The Day the World Ended by Gordon Thomas
Mont Pelee Earthquake, 1902

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Synopsis

The compelling true story of the most lethal natural disaster in the western hemisphere from Edgar Award–nominated authors Gordon Thomas and Max Morgan-Witts

In late April 1902, Mount Pelée, a volcano on the Caribbean island Martinique, began to wake up. It emitted clouds of ash and smoke for two weeks until violently erupting on May 8. Over 30,000 residents of St. Pierre were killed; they burned to death under rivers of hot lava and suffocated under pounds of hot ash. Only three people managed to survive: a prisoner trapped in a dungeon-like jail cell, a man on the outskirts of town, and a young girl found floating unconscious in a boat days later.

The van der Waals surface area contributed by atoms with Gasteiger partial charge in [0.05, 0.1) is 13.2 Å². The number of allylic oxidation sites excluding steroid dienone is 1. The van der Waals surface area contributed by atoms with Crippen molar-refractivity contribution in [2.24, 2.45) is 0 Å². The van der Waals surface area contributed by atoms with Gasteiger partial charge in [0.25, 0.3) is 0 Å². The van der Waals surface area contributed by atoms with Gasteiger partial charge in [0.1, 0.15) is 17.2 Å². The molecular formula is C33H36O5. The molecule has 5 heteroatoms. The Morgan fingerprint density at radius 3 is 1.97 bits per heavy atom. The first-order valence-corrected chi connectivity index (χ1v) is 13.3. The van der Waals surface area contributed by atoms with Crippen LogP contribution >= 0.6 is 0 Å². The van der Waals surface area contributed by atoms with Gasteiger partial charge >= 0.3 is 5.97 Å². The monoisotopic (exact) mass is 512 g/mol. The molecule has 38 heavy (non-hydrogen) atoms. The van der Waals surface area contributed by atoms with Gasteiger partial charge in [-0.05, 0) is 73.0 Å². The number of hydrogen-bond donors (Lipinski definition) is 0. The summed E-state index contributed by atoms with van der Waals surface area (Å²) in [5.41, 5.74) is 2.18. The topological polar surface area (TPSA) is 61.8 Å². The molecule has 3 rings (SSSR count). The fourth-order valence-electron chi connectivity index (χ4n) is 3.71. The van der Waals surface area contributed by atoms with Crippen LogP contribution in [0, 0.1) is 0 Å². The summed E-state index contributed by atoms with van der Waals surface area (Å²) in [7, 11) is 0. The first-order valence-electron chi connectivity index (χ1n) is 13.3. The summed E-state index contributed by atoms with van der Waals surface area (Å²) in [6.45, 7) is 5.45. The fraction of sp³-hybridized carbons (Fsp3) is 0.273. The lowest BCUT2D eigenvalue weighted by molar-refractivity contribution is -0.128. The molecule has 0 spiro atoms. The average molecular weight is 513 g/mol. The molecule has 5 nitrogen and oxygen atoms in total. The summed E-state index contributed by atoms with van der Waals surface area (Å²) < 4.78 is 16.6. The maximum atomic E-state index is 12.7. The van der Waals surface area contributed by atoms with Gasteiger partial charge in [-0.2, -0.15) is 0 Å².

So how did a town of thousands not heed the warnings of nature and local scientists, instead staying behind to perish in the onslaught of volcanic ash? Why did the newspapers publish articles assuring readers that the volcano was harmless? And why did the authorities refuse to allow the American Consul to contact Washington about the conditions? The answer lies in politics: With an election on the horizon, the political leaders of Martinique ignored the welfare of their people in order to consolidate the votes they needed to win.
 
A gripping and informative book on the disastrous effects of a natural disaster coupled with corruption, The Day the World Ended reveals the story of a city engulfed in flames and the political leaders that chose to kill their people rather than give up their political power.
 

About Gordon Thomas

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Published July 1, 2014 by Open Road Media. 308 pages
Genres: Nature & Wildlife, Science & Math, History. Non-fiction